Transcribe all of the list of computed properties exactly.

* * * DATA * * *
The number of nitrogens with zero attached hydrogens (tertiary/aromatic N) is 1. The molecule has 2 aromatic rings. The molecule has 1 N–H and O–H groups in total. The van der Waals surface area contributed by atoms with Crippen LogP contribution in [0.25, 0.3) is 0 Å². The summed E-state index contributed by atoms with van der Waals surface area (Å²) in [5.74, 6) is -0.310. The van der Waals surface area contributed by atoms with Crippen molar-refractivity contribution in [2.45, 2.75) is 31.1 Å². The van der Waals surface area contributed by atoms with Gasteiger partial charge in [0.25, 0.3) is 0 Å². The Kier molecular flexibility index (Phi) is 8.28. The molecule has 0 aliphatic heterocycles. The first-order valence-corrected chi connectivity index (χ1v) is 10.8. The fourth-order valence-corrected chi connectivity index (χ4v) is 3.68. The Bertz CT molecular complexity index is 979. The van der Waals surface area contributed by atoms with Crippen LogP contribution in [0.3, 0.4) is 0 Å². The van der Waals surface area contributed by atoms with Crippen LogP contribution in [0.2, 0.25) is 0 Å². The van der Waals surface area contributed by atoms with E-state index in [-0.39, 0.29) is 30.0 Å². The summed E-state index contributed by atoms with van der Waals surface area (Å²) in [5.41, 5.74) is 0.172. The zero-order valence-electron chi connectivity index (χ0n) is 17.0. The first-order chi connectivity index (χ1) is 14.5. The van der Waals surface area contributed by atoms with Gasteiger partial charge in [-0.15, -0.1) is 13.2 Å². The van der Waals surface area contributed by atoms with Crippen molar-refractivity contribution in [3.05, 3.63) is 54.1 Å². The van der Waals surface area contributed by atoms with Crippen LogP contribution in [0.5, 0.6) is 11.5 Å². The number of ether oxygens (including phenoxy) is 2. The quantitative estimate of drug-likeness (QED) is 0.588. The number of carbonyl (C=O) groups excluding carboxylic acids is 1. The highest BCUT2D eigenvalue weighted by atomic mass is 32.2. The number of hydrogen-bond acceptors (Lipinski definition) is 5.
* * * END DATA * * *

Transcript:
The number of nitrogens with zero attached hydrogens (tertiary/aromatic N) is 1. The molecule has 2 aromatic rings. The molecule has 1 N–H and O–H groups in total. The van der Waals surface area contributed by atoms with Crippen LogP contribution in [0.25, 0.3) is 0 Å². The summed E-state index contributed by atoms with van der Waals surface area (Å²) in [5.74, 6) is -0.310. The van der Waals surface area contributed by atoms with Crippen molar-refractivity contribution in [2.45, 2.75) is 31.1 Å². The van der Waals surface area contributed by atoms with Gasteiger partial charge in [0.25, 0.3) is 0 Å². The Kier molecular flexibility index (Phi) is 8.28. The molecule has 0 aliphatic heterocycles. The first-order valence-corrected chi connectivity index (χ1v) is 10.8. The fourth-order valence-corrected chi connectivity index (χ4v) is 3.68. The Bertz CT molecular complexity index is 979. The van der Waals surface area contributed by atoms with Crippen LogP contribution in [0.3, 0.4) is 0 Å². The van der Waals surface area contributed by atoms with Crippen LogP contribution in [0.2, 0.25) is 0 Å². The van der Waals surface area contributed by atoms with E-state index in [-0.39, 0.29) is 30.0 Å². The summed E-state index contributed by atoms with van der Waals surface area (Å²) in [5.41, 5.74) is 0.172. The zero-order valence-electron chi connectivity index (χ0n) is 17.0. The first-order chi connectivity index (χ1) is 14.5. The van der Waals surface area contributed by atoms with Gasteiger partial charge in [-0.15, -0.1) is 13.2 Å². The van der Waals surface area contributed by atoms with Crippen molar-refractivity contribution in [3.05, 3.63) is 54.1 Å². The van der Waals surface area contributed by atoms with Crippen LogP contribution in [0.5, 0.6) is 11.5 Å². The number of ether oxygens (including phenoxy) is 2. The quantitative estimate of drug-likeness (QED) is 0.588. The number of carbonyl (C=O) groups excluding carboxylic acids is 1. The highest BCUT2D eigenvalue weighted by atomic mass is 32.2. The number of hydrogen-bond acceptors (Lipinski definition) is 5.